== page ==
How Military Veterans Transition To Civilian Cybersecurity

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By Stephan Tallent

Given the number of ex-military folks we know who now work to defend networks, we understand that military veterans possess natural synergies that can allow them to develop into outstanding cybersecurity professionals. With this in mind, Fortinet launched the FortiVets program in 2013 in an effort to recruit and assist veterans seeking to make the transition to a civilian career in cybersecurity.

Since then, 56 veterans who have gone through the program have found jobs in the cybersecurity industry, and dozens of others are either completing the program or interviewing for jobs.

The program receives high marks from veterans. FortiVets “was instrumental in helping me smoothly transition into the civilian workforce,” said Joel Chapman, a CISSP and former Marine Corps captain.

The program prepared him to interview for jobs with confidence, Chapman explained.  “When I first began searching for jobs I was spending eight hours a day looking through job postings, completing applications, making phone calls, and trying to find contacts who could help me,” he added. “However, through the auspices of this program I was sought out by senior leadership at different companies to compete for positions with their organizations.”

The FortiVets program allows veterans at any skill level to gain access to cybersecurity-related job opportunities that would “otherwise be impossible to capitalize upon,” added Christopher Armstrong, also a former Marine Corps captain.

Many other programs focus either on general job-related skills or technical proficiency, “rather than providing both aspects in a flexible manner,” he said.

The program gives veterans an opportunity to interact with a “vast network” of people and companies, Armstrong added.

“Great jobs are all about who you know and what you know, and FortiVets has all the answers,” he said. “Having former service members as mentors during my entry in the information technology field was important. I could rely on their experience with the confidence that they could truly relate to the challenges faced by service members transitioning.”

The FortiVets program was started and continues to operate as part of the Fortinet Managed Security Service Provider (MSSP) organization. Fortinet MSSP partners were frequently asking us to refer qualified job candidates to them. That led the company to set up a cybersecurity professional training and referral program focused on military veterans.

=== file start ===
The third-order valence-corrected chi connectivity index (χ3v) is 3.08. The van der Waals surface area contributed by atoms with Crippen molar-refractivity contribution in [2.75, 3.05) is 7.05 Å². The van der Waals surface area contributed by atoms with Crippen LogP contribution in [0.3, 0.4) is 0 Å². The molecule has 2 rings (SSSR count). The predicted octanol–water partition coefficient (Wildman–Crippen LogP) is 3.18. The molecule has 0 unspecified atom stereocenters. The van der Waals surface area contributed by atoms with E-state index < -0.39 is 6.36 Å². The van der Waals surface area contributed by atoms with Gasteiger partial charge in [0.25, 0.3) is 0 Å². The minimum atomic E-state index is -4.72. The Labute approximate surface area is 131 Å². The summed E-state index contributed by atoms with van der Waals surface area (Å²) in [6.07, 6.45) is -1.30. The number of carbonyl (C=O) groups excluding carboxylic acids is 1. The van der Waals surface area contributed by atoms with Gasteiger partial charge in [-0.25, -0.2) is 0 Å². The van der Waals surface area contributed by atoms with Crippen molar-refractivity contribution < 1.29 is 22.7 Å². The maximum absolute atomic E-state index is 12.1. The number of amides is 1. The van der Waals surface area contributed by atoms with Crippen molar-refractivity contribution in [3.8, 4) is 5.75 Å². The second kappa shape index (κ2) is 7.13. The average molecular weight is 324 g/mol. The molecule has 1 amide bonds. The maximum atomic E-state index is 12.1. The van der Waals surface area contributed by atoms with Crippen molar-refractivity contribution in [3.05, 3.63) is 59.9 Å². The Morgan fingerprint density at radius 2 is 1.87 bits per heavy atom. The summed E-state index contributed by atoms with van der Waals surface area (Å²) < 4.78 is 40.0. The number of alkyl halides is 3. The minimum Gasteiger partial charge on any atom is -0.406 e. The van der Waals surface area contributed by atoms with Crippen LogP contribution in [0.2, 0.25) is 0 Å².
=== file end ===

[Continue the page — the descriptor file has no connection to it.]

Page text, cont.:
The FortiVets program operates at no cost to enrollees or the employers. Two dedicated staff members run the program. The team lead is a recently retired military veteran, providing a relatable experience to new candidates.

The FortiVets program contains three main elements:

1. Make veterans aware of cybersecurity opportunities

Fortinet works with the military services and the U.S. Department of Labor to encourage veterans to apply the skills and disciplines they acquired in the military to cybersecurity roles.

Many military people perform highly technical work during their service, and their training teaches them to operate effectively under pressure and take responsibility for decisions and actions that affect others. Still, many veterans are unaware of the ways their experience prepares them for a role in cybersecurity, and FortiVets helps them take advantage of their skills.

2. Technical training and cybersecurity certification

The program provides participants with knowledge and certifications that employers want. Many veterans already hold U.S. government security clearances, a big plus for many employers. Security clearances, combined with IT certifications and other training, make military veterans attractive employees to many companies.

Participants in FortiVets are enrolled in the Fortinet Network Security Expert (NSE) Program. More advanced participants can acquire Certified Information Systems Security Professional (CISSP) and other high-level certifications, including all eight levels of NSE training and certification as a part of an internship with participating partners.

3. Soft Skills for Job Hunting and Interviewing

Resume writing, building a LinkedIn profile, networking, interviewing, salary negotiations, and simply learning how the hiring process works can be daunting processes. The soft skills element of the FortiVets program goes beyond the standard training for job hunting.

The program helps every participant put together a personal “battlecard” that goes beyond a standard resume. The battlecard presents job candidates as a complete person, with life objectives, interests, and pictures in uniform and civilian business attire-- all to help employers visualize them playing a role in their organizations.

The results are twofold, and speak for themselves. First, men and women who have served in the military need more than a pat on the back when they finish their service. They need a way to effectively transition back into the society they worked so hard to defend. And second, we are engaged in a real battle against the cybercrime industry, and we are woefully understaffed. We need trained cyber professionals who also understand things like defense in depth, proper preparation, perimeter control, establishing and completing objectives, the need for visibility and control, and thinking like the enemy. Which is why so many military veterans make such good cybersecurity professionals – and why we need more programs like FortiVets to help them continue to serve.

About Stephan Tallent

Stephan Tallent brings over 16 years of managed services and information security experience to Fortinet, having spent the last 13 years building managed security service practices within several different types of service provider businesses.

More About Stephan

Want more? Last year, ITSPmagazine captured a Q&A session with Chris Armstrong.